King Kong, the character, is not public domain.
There were two lawsuits that determined this. The second one is more important, but the first is worth noting because the judge ruled that the estate of Merian C. Cooper (Kong's creator, who directed the film for R.K.O. in 1933) had retained all rights to the character except for the two R.K.O. films and the 1932 novelization, which entered public domain when the copyright was not renewed in 1960. Because the novelization belonged the public, this would have allowed Universal to make a film based on the novel (and not using any elements exclusive to the R.K.O. films), which they ultimately didn't do. Cooper would in turn sell all but publishing/print media rights to Universal.
The second case occurred in 1982. Universal sued Nintendo over "Donkey Kong," which they claimed infringed on their rights to the Kong character and its name (which is a trademark, not a copyright). This is from where the confusion in this thread stems.
The court ruled that there was no infringement, in part because the characters could not be confused, but also because it deemed that Universal did not exclusively control the rights to King Kong. The Wikipedia article breaks it down like this:
- RKO owned the rights to the original film and its sequel. (Note: These films are now owned by Warner Bros. via Turner Entertainment.)
- The Dino De Laurentiis company (DDL) owned the rights to the 1976 remake. (Note: U.S. distribution rights to Dino's 1976 movie are held by Paramount.)
- Richard Cooper owned worldwide book and periodical publishing rights.
- "Universal thus owns only those rights in the King Kong name and character that RKO, Cooper, or DDL do not own."
- The 1932 novelization is still and will always be public domain.
The 1982 ruling didn't mean that Universal no longer had any rights to the character, just that the infringement they claimed Nintendo had committed did not apply as infringement of rights Universal owned.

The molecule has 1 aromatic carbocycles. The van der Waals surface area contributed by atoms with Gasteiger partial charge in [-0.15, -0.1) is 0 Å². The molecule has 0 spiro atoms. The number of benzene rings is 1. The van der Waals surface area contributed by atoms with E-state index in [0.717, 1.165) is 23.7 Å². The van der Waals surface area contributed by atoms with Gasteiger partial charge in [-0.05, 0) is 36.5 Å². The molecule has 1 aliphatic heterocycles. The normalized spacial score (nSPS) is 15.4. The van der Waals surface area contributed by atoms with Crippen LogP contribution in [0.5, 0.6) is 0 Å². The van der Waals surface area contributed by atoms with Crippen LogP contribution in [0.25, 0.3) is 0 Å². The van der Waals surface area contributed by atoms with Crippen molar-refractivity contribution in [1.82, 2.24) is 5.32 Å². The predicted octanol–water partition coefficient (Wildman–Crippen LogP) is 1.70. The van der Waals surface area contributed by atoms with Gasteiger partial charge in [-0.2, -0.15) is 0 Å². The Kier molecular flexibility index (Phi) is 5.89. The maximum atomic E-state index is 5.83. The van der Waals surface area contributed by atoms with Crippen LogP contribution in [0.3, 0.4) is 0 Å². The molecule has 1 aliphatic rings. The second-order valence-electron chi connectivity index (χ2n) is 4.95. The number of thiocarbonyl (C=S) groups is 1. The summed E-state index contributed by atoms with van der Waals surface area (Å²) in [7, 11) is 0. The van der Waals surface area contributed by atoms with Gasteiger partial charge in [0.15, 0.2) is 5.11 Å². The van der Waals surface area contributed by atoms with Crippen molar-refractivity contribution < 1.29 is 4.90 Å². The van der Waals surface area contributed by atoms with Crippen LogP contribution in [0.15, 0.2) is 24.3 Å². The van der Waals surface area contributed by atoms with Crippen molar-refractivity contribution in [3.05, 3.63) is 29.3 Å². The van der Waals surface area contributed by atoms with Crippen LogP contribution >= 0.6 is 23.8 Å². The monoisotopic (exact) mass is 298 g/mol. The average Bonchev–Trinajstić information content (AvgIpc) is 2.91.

In summary, Universal holds the character rights. They still hold all the cards when it comes to licensing the character for future films, unless one were to base a film solely
on the 1932 novelization. Universal likewise doesn't
hold the rights to either 1933 film, either DDL film, or the publishing rights controlled by the Cooper estate, which is why books like Anthony Browne's illustrated version of the story can be published without Universal seeing a dime.
I believe the second case also determined that Universal does not
have a trademark for the name "King Kong," for various reasons. In fact, it seems that no one has a trademark on this name. This is partly why Nintendo was in the clear to use "Kong" in their Donkey Kong series and characters. I assume it would be in anyone's rights to make a character, named King Kong, that was entirely different from the giant ape for which Universal controls character rights.
Edit: Clarification on the rights of the Toho Kong films, for those interested:
Hollywood producer John Beck paid R.K.O. for the rights to the Kong character. At that time, Cooper was not recognized as the rightsholder; as noted, R.K.O. had produced the first two Kong films. Beck brought the project to Toho, who produced the film with Beck's cooperation. Beck got worldwide distribution rights except for Japan and east Asia (which Toho controlled the rights for). Beck was the one who produced the Americanization of the film. After his English version was completed, he sold his rights (including the film itself) to Universal (then "Universal-International"), which released the completed Beck version in 1963 and which still holds distribution rights today, except for those territories in which Toho does.
The Japanese version of King Kong Escapes
opens with a disclaimer that King Kong was used with permission of R.K.O. (again, at the time recognized as the character's rightsholder). The film was a co-production with Rankin/Bass, which had just made the cartoon series the movie was based on. I'm pretty sure R/B's deal with Toho was similar to Beck's in that Toho retained Asian distribution rights and rights in several other territories while R/B got at least U.S. rights. They produced an English version of the film. I'm not sure if this Americanization was done with Universal's cooperation or not, but the film was eventually distributed by Universal and it still holds the rights today.
It's coincidental that Kong's present day rightsholder, Universal, also has certain rights to the two Toho films.
Speaking of coincidences, or lack thereof: Because Toho's two Kong films were produced with American involvement, including that of R.K.O., I don't believe they ever had the option to make any more than the two films they did make with the character. However, obviously I haven't seen the original contracts with all involved parties, but I just don't think it was a coincidence that they only made two films using the character, with both films having been produced after the American side of the productions had licensed character rights from R.K.O. If Toho had planned to make any more Kong films they would have had to license the big guy from R.K.O. (until 1976) or Universal (since). We know for a fact this is what squashed Toho's plans for a Heisei era update.